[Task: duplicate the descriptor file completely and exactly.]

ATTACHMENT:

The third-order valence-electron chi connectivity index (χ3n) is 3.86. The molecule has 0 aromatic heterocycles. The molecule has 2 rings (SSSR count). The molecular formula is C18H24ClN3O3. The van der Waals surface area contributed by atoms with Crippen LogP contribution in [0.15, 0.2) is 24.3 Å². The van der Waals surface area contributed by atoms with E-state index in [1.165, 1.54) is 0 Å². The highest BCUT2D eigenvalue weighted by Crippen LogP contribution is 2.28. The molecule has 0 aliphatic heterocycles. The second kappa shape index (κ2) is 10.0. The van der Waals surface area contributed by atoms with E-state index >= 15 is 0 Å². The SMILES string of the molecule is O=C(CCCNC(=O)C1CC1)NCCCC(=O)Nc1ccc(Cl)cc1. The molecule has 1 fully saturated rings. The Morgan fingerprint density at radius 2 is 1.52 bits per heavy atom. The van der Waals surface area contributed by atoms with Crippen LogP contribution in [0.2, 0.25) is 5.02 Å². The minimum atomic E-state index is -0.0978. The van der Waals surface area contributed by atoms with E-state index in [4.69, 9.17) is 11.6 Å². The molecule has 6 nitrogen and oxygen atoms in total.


The third-order valence-electron chi connectivity index (χ3n) is 3.86. The molecule has 0 aromatic heterocycles. The molecule has 2 rings (SSSR count). The molecular formula is C18H24ClN3O3. The van der Waals surface area contributed by atoms with Crippen LogP contribution in [0.15, 0.2) is 24.3 Å². The van der Waals surface area contributed by atoms with E-state index in [1.165, 1.54) is 0 Å². The highest BCUT2D eigenvalue weighted by Crippen LogP contribution is 2.28. The molecule has 0 aliphatic heterocycles. The second kappa shape index (κ2) is 10.0. The van der Waals surface area contributed by atoms with E-state index >= 15 is 0 Å². The SMILES string of the molecule is O=C(CCCNC(=O)C1CC1)NCCCC(=O)Nc1ccc(Cl)cc1. The molecule has 1 fully saturated rings. The Morgan fingerprint density at radius 2 is 1.52 bits per heavy atom. The van der Waals surface area contributed by atoms with Crippen LogP contribution in [0.2, 0.25) is 5.02 Å². The minimum atomic E-state index is -0.0978. The van der Waals surface area contributed by atoms with E-state index in [4.69, 9.17) is 11.6 Å². The molecule has 6 nitrogen and oxygen atoms in total.